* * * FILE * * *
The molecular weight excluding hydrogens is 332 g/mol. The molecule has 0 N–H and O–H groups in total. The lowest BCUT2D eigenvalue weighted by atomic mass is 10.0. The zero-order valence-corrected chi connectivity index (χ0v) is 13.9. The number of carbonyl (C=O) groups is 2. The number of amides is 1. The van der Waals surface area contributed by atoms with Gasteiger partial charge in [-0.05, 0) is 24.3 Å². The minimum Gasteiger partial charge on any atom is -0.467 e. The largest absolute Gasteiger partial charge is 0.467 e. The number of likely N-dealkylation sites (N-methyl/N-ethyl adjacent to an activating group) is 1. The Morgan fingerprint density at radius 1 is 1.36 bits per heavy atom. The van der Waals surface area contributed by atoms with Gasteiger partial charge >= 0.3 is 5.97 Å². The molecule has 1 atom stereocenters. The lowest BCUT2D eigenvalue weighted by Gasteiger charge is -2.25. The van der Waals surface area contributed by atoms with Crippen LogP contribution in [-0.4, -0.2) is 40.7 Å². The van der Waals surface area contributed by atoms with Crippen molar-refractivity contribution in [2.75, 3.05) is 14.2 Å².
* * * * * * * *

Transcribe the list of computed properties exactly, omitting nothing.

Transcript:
The molecular weight excluding hydrogens is 332 g/mol. The molecule has 0 N–H and O–H groups in total. The lowest BCUT2D eigenvalue weighted by atomic mass is 10.0. The zero-order valence-corrected chi connectivity index (χ0v) is 13.9. The number of carbonyl (C=O) groups is 2. The number of amides is 1. The van der Waals surface area contributed by atoms with Gasteiger partial charge in [-0.05, 0) is 24.3 Å². The minimum Gasteiger partial charge on any atom is -0.467 e. The largest absolute Gasteiger partial charge is 0.467 e. The number of likely N-dealkylation sites (N-methyl/N-ethyl adjacent to an activating group) is 1. The Morgan fingerprint density at radius 1 is 1.36 bits per heavy atom. The van der Waals surface area contributed by atoms with Gasteiger partial charge >= 0.3 is 5.97 Å². The molecule has 1 atom stereocenters. The lowest BCUT2D eigenvalue weighted by Gasteiger charge is -2.25. The van der Waals surface area contributed by atoms with Crippen LogP contribution in [-0.4, -0.2) is 40.7 Å². The van der Waals surface area contributed by atoms with Crippen molar-refractivity contribution in [2.75, 3.05) is 14.2 Å².